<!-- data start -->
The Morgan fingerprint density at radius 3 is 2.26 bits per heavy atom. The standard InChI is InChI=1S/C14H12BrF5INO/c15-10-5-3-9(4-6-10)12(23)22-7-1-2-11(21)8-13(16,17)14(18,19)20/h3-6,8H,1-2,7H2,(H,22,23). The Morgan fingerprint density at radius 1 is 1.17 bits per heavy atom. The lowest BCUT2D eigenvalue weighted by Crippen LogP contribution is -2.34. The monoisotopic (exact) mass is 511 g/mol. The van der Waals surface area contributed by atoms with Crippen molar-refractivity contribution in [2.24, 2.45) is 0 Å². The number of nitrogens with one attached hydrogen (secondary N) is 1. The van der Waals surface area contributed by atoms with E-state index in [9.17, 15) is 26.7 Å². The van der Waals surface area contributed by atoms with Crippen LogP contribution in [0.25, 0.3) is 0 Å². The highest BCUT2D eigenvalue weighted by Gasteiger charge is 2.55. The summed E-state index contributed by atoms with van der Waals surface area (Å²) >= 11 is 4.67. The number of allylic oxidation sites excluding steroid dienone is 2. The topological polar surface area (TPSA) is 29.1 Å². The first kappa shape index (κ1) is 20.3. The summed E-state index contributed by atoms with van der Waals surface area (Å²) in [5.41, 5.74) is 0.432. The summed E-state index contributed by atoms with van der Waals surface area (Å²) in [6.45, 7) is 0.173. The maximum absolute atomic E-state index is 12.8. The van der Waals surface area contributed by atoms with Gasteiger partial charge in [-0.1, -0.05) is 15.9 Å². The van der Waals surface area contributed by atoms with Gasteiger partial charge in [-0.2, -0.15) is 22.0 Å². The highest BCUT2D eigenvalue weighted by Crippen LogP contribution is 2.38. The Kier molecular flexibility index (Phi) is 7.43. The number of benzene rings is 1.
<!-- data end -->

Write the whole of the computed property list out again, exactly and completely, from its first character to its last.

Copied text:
The Morgan fingerprint density at radius 3 is 2.26 bits per heavy atom. The standard InChI is InChI=1S/C14H12BrF5INO/c15-10-5-3-9(4-6-10)12(23)22-7-1-2-11(21)8-13(16,17)14(18,19)20/h3-6,8H,1-2,7H2,(H,22,23). The Morgan fingerprint density at radius 1 is 1.17 bits per heavy atom. The lowest BCUT2D eigenvalue weighted by Crippen LogP contribution is -2.34. The monoisotopic (exact) mass is 511 g/mol. The van der Waals surface area contributed by atoms with Crippen molar-refractivity contribution in [2.24, 2.45) is 0 Å². The number of nitrogens with one attached hydrogen (secondary N) is 1. The van der Waals surface area contributed by atoms with E-state index in [9.17, 15) is 26.7 Å². The van der Waals surface area contributed by atoms with Crippen LogP contribution in [0.25, 0.3) is 0 Å². The highest BCUT2D eigenvalue weighted by Gasteiger charge is 2.55. The summed E-state index contributed by atoms with van der Waals surface area (Å²) >= 11 is 4.67. The number of allylic oxidation sites excluding steroid dienone is 2. The topological polar surface area (TPSA) is 29.1 Å². The first kappa shape index (κ1) is 20.3. The summed E-state index contributed by atoms with van der Waals surface area (Å²) in [5.41, 5.74) is 0.432. The summed E-state index contributed by atoms with van der Waals surface area (Å²) in [6.45, 7) is 0.173. The maximum absolute atomic E-state index is 12.8. The van der Waals surface area contributed by atoms with Gasteiger partial charge in [-0.1, -0.05) is 15.9 Å². The van der Waals surface area contributed by atoms with Gasteiger partial charge in [-0.2, -0.15) is 22.0 Å². The highest BCUT2D eigenvalue weighted by Crippen LogP contribution is 2.38. The Kier molecular flexibility index (Phi) is 7.43. The number of benzene rings is 1.